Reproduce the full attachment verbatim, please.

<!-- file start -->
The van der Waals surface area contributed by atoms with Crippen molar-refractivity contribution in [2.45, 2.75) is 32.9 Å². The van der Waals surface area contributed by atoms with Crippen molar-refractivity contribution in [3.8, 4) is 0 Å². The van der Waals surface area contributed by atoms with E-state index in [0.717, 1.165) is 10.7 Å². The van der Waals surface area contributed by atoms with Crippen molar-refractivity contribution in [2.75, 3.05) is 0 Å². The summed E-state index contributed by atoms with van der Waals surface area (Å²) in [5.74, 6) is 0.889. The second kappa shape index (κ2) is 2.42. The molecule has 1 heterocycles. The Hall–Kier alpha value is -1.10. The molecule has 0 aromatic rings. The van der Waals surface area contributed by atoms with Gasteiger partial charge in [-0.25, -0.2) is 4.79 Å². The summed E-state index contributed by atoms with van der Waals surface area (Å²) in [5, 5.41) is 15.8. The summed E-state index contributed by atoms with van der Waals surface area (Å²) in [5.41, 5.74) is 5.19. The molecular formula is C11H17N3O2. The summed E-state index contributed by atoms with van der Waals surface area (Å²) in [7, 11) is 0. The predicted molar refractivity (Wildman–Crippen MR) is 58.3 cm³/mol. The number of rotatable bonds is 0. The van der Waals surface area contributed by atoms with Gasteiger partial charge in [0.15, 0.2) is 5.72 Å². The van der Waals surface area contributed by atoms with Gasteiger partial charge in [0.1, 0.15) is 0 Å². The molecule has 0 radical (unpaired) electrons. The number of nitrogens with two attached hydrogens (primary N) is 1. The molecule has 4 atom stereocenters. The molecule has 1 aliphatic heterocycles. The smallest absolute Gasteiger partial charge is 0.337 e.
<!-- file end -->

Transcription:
The van der Waals surface area contributed by atoms with Crippen molar-refractivity contribution in [2.45, 2.75) is 32.9 Å². The van der Waals surface area contributed by atoms with Crippen molar-refractivity contribution in [3.8, 4) is 0 Å². The van der Waals surface area contributed by atoms with E-state index in [0.717, 1.165) is 10.7 Å². The van der Waals surface area contributed by atoms with Crippen molar-refractivity contribution in [2.75, 3.05) is 0 Å². The summed E-state index contributed by atoms with van der Waals surface area (Å²) in [5.74, 6) is 0.889. The second kappa shape index (κ2) is 2.42. The molecule has 1 heterocycles. The Hall–Kier alpha value is -1.10. The molecule has 0 aromatic rings. The van der Waals surface area contributed by atoms with Gasteiger partial charge in [-0.25, -0.2) is 4.79 Å². The summed E-state index contributed by atoms with van der Waals surface area (Å²) in [5, 5.41) is 15.8. The summed E-state index contributed by atoms with van der Waals surface area (Å²) in [5.41, 5.74) is 5.19. The molecular formula is C11H17N3O2. The summed E-state index contributed by atoms with van der Waals surface area (Å²) in [7, 11) is 0. The predicted molar refractivity (Wildman–Crippen MR) is 58.3 cm³/mol. The number of rotatable bonds is 0. The van der Waals surface area contributed by atoms with Gasteiger partial charge in [0.15, 0.2) is 5.72 Å². The van der Waals surface area contributed by atoms with Gasteiger partial charge in [0.1, 0.15) is 0 Å². The molecule has 0 radical (unpaired) electrons. The number of nitrogens with two attached hydrogens (primary N) is 1. The molecule has 4 atom stereocenters. The molecule has 1 aliphatic heterocycles. The smallest absolute Gasteiger partial charge is 0.337 e.